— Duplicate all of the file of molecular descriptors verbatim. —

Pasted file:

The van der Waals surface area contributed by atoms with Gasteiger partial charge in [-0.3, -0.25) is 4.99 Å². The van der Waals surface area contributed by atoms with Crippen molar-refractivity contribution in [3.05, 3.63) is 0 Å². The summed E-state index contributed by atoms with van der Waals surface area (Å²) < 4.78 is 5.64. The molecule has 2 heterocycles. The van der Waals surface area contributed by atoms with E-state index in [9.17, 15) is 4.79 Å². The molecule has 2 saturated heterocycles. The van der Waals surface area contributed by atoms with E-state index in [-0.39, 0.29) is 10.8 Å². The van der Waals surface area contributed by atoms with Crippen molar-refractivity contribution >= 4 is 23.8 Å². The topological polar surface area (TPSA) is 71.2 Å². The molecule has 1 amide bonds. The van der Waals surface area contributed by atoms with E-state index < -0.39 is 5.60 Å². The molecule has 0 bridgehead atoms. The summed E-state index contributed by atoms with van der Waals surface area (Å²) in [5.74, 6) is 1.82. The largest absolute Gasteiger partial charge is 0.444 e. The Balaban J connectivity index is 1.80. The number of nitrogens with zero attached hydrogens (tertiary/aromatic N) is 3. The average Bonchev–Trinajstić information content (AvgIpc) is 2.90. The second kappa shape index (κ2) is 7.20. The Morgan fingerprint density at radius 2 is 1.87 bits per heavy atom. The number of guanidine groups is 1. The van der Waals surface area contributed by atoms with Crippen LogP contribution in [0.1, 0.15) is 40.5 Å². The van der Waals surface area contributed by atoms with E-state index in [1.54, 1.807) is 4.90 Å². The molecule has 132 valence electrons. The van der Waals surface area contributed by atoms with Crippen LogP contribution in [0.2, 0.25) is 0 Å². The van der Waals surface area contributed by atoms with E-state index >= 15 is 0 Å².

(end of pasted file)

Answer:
The van der Waals surface area contributed by atoms with Gasteiger partial charge in [-0.3, -0.25) is 4.99 Å². The van der Waals surface area contributed by atoms with Crippen molar-refractivity contribution in [3.05, 3.63) is 0 Å². The summed E-state index contributed by atoms with van der Waals surface area (Å²) < 4.78 is 5.64. The molecule has 2 heterocycles. The van der Waals surface area contributed by atoms with E-state index in [9.17, 15) is 4.79 Å². The molecule has 2 saturated heterocycles. The van der Waals surface area contributed by atoms with E-state index in [-0.39, 0.29) is 10.8 Å². The van der Waals surface area contributed by atoms with Crippen molar-refractivity contribution >= 4 is 23.8 Å². The topological polar surface area (TPSA) is 71.2 Å². The molecule has 1 amide bonds. The van der Waals surface area contributed by atoms with E-state index < -0.39 is 5.60 Å². The molecule has 0 bridgehead atoms. The summed E-state index contributed by atoms with van der Waals surface area (Å²) in [5.74, 6) is 1.82. The largest absolute Gasteiger partial charge is 0.444 e. The Balaban J connectivity index is 1.80. The number of nitrogens with zero attached hydrogens (tertiary/aromatic N) is 3. The average Bonchev–Trinajstić information content (AvgIpc) is 2.90. The second kappa shape index (κ2) is 7.20. The Morgan fingerprint density at radius 2 is 1.87 bits per heavy atom. The number of guanidine groups is 1. The van der Waals surface area contributed by atoms with Crippen LogP contribution in [0.1, 0.15) is 40.5 Å². The van der Waals surface area contributed by atoms with E-state index in [1.54, 1.807) is 4.90 Å². The molecule has 132 valence electrons. The van der Waals surface area contributed by atoms with Crippen LogP contribution in [0.2, 0.25) is 0 Å². The van der Waals surface area contributed by atoms with E-state index >= 15 is 0 Å².